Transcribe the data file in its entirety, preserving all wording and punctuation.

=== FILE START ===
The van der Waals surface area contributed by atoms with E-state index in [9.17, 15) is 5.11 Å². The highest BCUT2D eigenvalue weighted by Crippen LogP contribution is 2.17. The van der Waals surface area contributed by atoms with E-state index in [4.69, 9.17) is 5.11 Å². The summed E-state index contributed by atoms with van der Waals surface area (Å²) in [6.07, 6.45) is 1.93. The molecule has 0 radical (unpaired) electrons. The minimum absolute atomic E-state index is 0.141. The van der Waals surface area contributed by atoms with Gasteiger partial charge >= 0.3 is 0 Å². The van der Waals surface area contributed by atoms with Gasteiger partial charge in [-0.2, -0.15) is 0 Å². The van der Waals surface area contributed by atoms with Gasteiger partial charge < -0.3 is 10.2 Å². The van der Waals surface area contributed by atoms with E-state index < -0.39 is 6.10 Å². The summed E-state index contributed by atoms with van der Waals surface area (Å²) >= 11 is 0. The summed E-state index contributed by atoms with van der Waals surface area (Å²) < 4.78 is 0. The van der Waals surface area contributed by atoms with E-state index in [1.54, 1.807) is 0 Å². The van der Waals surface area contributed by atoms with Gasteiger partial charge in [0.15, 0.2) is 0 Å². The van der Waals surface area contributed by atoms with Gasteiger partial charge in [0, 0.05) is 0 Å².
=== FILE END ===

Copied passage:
The van der Waals surface area contributed by atoms with E-state index in [9.17, 15) is 5.11 Å². The highest BCUT2D eigenvalue weighted by Crippen LogP contribution is 2.17. The van der Waals surface area contributed by atoms with E-state index in [4.69, 9.17) is 5.11 Å². The summed E-state index contributed by atoms with van der Waals surface area (Å²) in [6.07, 6.45) is 1.93. The molecule has 0 radical (unpaired) electrons. The minimum absolute atomic E-state index is 0.141. The van der Waals surface area contributed by atoms with Gasteiger partial charge >= 0.3 is 0 Å². The van der Waals surface area contributed by atoms with Gasteiger partial charge in [-0.2, -0.15) is 0 Å². The van der Waals surface area contributed by atoms with Gasteiger partial charge < -0.3 is 10.2 Å². The van der Waals surface area contributed by atoms with E-state index < -0.39 is 6.10 Å². The summed E-state index contributed by atoms with van der Waals surface area (Å²) >= 11 is 0. The summed E-state index contributed by atoms with van der Waals surface area (Å²) < 4.78 is 0. The van der Waals surface area contributed by atoms with E-state index in [1.54, 1.807) is 0 Å². The van der Waals surface area contributed by atoms with Gasteiger partial charge in [0.15, 0.2) is 0 Å². The van der Waals surface area contributed by atoms with Gasteiger partial charge in [0, 0.05) is 0 Å².